Clobetasol is a potent steroid medication that helps to reduce instances of inflammation throughout the body. This substance, when applied topically to the skin can help to reduce itching and inflammation caused by things like plaque psoriasis. More information

A doctor will review your order and write you a prescription, if appropriate. This prescription is then forwarded to a pharmacy. The pharmacy will have your medicine delivered to you within one to three working days. Read more about this process here.

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Clobetasol is a prescription drug available as a topical lotion, cream, foam, spray, gel or ointment. In some cases it can also be supplied as a form of shampoo. This substance is available to address various issues with the skin, including psoriasis. Another common form of this medication is sold under the brand name Impoyz.  

What is Clobetasol? 

Clobetasol is a potent steroid medication that helps to reduce instances of inflammation throughout the body. This substance, when applied topically to the skin can help to reduce itching and inflammation caused by things like plaque psoriasis. Clobetasol is also a treatment that's commonly used for skin conditions that will respond well to hormonal and steroid medication.  

Clobetasol topical is used for a variety of reasons, usually to do with the skin. The substance is sold under a range of brand names, which means that you may have used it before without realising it. As a steroid, Clobetasol works on the body by preventing the release of certain substances responsible for inflammation. It was approved by the Food and Drug Administration in 1985.  

When is Clobetasol used? 

This medication, available in many different forms, including creams and gels, is used to treat the discomfort, inflammation and irritation usually caused by psoriasis and plaque psoriasis. Clobetasol can also be used to treat other skin conditions that cause feelings of itching or dry skin.  

In many circumstances, doctors will prescribe Clobetasol as part of a combination treatment solution which means that it may be given alongside a range of other medications. Additionally, Clobetasol belongs to a drug class known as corticosteroids. These medications are used to treat conditions of inflammation by reducing the activity of the immune system. The less your immune system responds to irritants, the less likely it is that you'll suffer from issues like itching and inflammation when suffering from psoriasis.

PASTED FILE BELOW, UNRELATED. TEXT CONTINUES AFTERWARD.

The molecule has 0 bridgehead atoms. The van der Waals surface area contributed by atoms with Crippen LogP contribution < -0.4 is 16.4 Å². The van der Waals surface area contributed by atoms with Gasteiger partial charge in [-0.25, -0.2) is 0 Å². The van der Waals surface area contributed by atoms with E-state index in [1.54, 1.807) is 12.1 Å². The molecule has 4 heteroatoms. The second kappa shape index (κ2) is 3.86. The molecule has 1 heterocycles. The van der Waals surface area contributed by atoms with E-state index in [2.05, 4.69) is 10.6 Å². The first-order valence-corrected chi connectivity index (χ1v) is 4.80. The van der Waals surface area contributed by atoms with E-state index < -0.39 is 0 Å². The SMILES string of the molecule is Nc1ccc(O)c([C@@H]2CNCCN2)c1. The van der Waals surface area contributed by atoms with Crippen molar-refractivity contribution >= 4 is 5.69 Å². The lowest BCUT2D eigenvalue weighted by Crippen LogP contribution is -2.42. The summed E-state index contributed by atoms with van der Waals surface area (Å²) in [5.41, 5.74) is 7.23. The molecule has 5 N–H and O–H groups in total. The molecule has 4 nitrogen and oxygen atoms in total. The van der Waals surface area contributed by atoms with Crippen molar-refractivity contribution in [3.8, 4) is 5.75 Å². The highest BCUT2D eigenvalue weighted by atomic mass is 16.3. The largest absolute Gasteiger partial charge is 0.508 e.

How do you use Clobetasol? 

Clobetasol is a topical treatment which is applied directly to the area of skin that suffers from discomfort or inflammation. This substance should never be used on the groin, face, or underarms unless your doctor directs you otherwise. When you begin taking Clobetasol it is important to follow the instructions that are given by your doctor carefully. If you have any questions, ask your pharmacist, or check the patient leaflet provided within your medication packaging for additional information.  

Before you begin using Clobetasol, wash and dry your hands carefully, and make sure that the area that you will be applying the cream or gel to is both clean and dry. Apply a thin layer of the medication to the affected area and rub it in gently, being careful not to harm the skin. Usually, you will be required to apply Clobetasol twice per day to get the full benefits of it. Do not bandage or cover the area that you have applied Clobetasol to unless your doctor tells you to do so. 

If you are using Clobetasol to address the issue of diaper rash in a child, then you should not use plastic pants or tight-fitting diapers on that child. After you have applied the medication, make sure that you wash your hands, unless you are treating the skin on your hands. Be sure that you avoid getting this medication into the eyes, as this can worsen your risk of getting glaucoma. Additionally, it's important not to get Clobetasol into your mouth or nose.  If you get Clobetasol into any dangerous areas, wash the space carefully with plenty of water. Only use this medication for the condition that your doctor prescribes it for, and do not use it for more than 2 weeks in a row unless your doctor advises otherwise.  

What dosages are available? 

Unless your doctor asks you to do something differently, you will often follow the typical dose for Clobetasol. Your dosage will be given based on the condition that you are treating and your response to treatment.  

The common dose for children and adults is usually one thin layer applied to the area of skin that you want to treat twice per day. When the condition begins to improve, your doctor may ask you to begin using this medication less frequently, such as just once a day. Your doctor will determine the duration of your treatment.  

What are the side effects of Clobetasol? 

Serious side effects of Clobetasol are very rare. However, like any medication, it is possible that you will notice unwanted results when you begin using this drug. Some of the most common side effects for Clobetasol will happen in the skin, in the are that you have applied the cream or gel. For instance, you might notice an itching, dryness or redness around the application site. Stinging and burning are also common symptoms. Usually, these responses are a sign that your body is adjusting to the medication, and they will disappear within a few days.